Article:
12 September 2021

“Where’s the beef?”

An excellent, down-to-earth interview with Dr. Ken Dychtwald from last year:

Ken  24 September 2020
Growing Bolder & Ken Dychtwald

He recently penned a piece for AARP Bulletin:

Ageism Is Alive and Well in Advertising
Consumers 50+ perceive a marketing bias against them

This is a worthy topic, as is ageism in general. Dr. Dychtwald is someone I’ve admired for years. I met him eons ago and attended one of his presentations.

I agree with most of what Ken has to say about the ad biz. I’ve been agreeing with it for about eighteen years now.  From 2003:

Back into the Fold
by Chuck Nyren
The Giant Leap: there had better be a minor revolution in the creative end of the advertising industry. Talented men and women in their late forties and fifties need to be brought back into the fold if you want to reach us. This includes copywriters, graphic artists, producers, directors, and creative directors.

coveradvbb[3]And in 2005 Yours Truly wrote a book about it: Advertising to Baby Boomers. It was selected as a classroom resource by The Advertising Educational Foundation.

I write at length about ageism in the book and on this blog. If you want more ‘history’ about it all, download the Introduction and 1st Chapter of the book (Chapter One is all about ageism):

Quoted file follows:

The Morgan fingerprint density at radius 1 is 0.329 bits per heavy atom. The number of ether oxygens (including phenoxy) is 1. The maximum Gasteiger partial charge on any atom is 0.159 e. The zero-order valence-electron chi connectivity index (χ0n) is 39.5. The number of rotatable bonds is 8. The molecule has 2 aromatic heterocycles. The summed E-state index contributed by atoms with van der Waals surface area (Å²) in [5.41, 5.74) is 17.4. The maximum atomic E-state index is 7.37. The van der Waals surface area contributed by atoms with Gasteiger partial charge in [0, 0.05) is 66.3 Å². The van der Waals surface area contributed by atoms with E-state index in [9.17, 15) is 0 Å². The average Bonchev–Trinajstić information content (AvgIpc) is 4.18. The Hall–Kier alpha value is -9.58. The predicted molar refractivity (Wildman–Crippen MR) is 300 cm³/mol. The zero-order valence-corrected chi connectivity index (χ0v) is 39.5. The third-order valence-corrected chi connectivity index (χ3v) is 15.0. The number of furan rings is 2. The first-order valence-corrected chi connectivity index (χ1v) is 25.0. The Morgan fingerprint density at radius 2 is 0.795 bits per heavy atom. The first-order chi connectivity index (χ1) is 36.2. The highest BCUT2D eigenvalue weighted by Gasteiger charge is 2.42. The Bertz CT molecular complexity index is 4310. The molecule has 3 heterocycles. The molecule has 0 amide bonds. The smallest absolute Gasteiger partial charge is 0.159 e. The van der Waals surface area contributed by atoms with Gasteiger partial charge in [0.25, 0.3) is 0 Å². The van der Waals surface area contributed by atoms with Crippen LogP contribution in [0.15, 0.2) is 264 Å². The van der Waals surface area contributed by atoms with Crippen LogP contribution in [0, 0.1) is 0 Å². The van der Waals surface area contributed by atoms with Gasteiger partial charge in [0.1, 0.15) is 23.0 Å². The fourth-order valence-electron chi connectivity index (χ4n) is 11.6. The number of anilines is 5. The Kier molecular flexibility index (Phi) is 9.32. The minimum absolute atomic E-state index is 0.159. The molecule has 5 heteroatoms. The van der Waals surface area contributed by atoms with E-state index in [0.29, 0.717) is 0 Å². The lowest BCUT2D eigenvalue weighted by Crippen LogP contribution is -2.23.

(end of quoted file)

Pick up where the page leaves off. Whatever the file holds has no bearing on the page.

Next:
Advertising to Baby Boomers (PDF)

However, there are instances of overzealousness in the anti-ageism movement. The AARP Bulletin article cites a 1980s Wendy’s ad campaign, declaring it “blatant ageist advertising.”  Nonsense. If anything, it celebrates the perspicacity and bluntness of old age:

The character portrayed by Clara Peller is a truth-teller. Think The Emperor’s New Clothes, Shakespeare’s Fool in King Lear. The comic foils marked for derision are the (McDonald’s/Burger King) patty and bun – certainly not the ladies.

Circling back, the article begins with comments about a Christmas spot for DocMorris. It’s a good one. Across the pond they take pride in Christmas adverts. Here’s one from France I love:

But according to the overzealous, I must be wrong. It ticks all the ageist boxes: The father (later, grandfather) is quite a dunderhead and sickeningly immature. He makes a public spectacle of himself and embarrasses his adult son. This spot is blatantly ageist.

I think not.